They rarely confront compatibility issues but don’t tend to let go of its potential food and almost attack it. The African albino frog catches its food particles using the clawed hand and puts them in the mouth.

They can move fast using their strengthened limbs both in water and land. This white African clawed frog is generally seen on the ground during the rainy season when they extensively search for food in close-by water bodies.

There are few instances of territorial conflicts. At times, this albino toad behaves aggressively to push back other frog species destructing their families by killing the juveniles and eating them. 

To hunt for food, they usually float themselves over the water surface with necks perpendicular to the body keeping their eyes horizontally visible on the surface.

They are nocturnal by nature and perform most of their activities at night or in darkness.

Breeding in Captivity

The African albino clawed frog quickly reaches its reproductive ability when it becomes one year in age. These are among the most accessible breeders among other aquatics as they scatter the eggs over the substrate, but the parents are non-caring.

It requires almost no necessary arrangements for breeding and does not have any specific reproductive season. However, they prefer copulating in warm temperatures but can literally makeup round the year, at least four times.

Facts: During the 1940s to 1960s, the African albino clawed frogs were used to detect pregnancy tests of humans. If pregnant woman’s urine is injected into this frog, they will start producing eggs within twelve hours.

Mating Process

To begin with the mating process, you need to set up a freshwater tank with enough depth to keep them underwater and maintain the temperature around 22 degrees Celsius. You may also use a soft substrate at the bottom to keep the eggs safe when they fall over it.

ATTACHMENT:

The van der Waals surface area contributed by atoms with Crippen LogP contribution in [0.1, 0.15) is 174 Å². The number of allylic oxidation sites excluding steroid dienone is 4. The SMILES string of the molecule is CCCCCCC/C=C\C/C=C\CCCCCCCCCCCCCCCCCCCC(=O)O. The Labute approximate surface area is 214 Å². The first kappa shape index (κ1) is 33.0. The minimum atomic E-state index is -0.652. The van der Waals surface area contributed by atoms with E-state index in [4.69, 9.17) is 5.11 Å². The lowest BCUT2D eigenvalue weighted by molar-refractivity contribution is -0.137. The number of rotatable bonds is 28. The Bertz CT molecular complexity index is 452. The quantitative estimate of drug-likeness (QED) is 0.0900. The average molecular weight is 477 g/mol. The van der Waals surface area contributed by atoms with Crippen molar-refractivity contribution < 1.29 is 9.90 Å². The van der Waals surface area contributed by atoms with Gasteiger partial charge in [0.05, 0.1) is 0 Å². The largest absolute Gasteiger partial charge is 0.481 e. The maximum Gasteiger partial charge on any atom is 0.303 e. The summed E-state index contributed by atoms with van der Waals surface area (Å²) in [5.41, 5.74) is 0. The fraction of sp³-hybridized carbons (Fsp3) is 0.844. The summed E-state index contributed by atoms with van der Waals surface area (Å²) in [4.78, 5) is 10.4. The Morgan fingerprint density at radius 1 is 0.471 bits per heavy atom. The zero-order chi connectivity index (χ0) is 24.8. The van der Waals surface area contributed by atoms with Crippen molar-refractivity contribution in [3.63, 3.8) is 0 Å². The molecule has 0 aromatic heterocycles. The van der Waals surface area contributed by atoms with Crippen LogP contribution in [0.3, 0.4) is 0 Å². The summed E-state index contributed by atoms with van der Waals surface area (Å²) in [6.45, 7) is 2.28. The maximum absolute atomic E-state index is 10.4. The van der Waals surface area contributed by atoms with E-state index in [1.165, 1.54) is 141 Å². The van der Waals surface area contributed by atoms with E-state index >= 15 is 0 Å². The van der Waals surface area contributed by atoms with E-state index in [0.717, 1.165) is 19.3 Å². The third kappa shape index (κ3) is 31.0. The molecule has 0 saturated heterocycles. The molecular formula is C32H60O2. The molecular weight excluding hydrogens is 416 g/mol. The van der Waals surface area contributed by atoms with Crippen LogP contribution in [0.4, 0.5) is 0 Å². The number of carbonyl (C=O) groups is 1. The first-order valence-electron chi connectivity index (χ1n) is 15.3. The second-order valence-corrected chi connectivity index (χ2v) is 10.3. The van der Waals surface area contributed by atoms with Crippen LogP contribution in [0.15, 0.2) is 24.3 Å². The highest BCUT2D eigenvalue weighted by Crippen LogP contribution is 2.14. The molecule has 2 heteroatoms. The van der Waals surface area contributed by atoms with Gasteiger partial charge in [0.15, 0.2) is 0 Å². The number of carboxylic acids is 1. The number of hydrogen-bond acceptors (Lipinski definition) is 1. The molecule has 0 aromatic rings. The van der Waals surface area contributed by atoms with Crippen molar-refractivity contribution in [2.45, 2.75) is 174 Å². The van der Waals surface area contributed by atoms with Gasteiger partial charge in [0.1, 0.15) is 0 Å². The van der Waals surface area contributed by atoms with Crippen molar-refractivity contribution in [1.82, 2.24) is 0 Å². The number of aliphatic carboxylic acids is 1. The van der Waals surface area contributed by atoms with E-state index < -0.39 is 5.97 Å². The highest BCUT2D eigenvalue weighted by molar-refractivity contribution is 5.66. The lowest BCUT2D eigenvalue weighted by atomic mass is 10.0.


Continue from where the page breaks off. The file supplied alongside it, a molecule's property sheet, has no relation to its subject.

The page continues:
Once released into the tank, the pair realizes the temperature and conditions to reproduce. The males begin to attract the females by making a typical sound to which the females revert in an accepting or rejecting tone.

After mutual acceptance, the couple can be observed intimating in inguinal amplexus mode, and the whole process usually takes up to 4 – 5 hours.

Facts: Since the albino clawed frogs do not have vocal sacs, they use laryngeal muscles to create mating calls and attract females.

Spawning/ Fertilization

While in courtship, the females release eggs to which the males fertilize. The number of eggs may range between 1000 – 2000 in number and are laid 2 to 5 at a time.

It is a continuous process of egg releasing with males spraying sperms to fertilize them. The eggs have a protective translucent layer that keeps them safe from blunt objects.

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Eggs Hatching

Observe if the fertilization process ends and the couple is in diverse movements. Now is the time when you need to remove the albino frog pair from the aquarium since they will start eating them.

The eggs are safe and will hatch in 5 – 7 days. The babies born are called tadpoles, which are 5mm in length. It takes almost two months for these tadpoles to become tiny-sized African albino clawed frogs.

Common Health Issues

With their soft skin and carnivorous lifestyle, the African albino frog attracts many diseases, of which some can be highly fatal.

They show acute signs of abnormal conditions, and with a scheduled investigation of the body and behavior, one can easily detect health issues.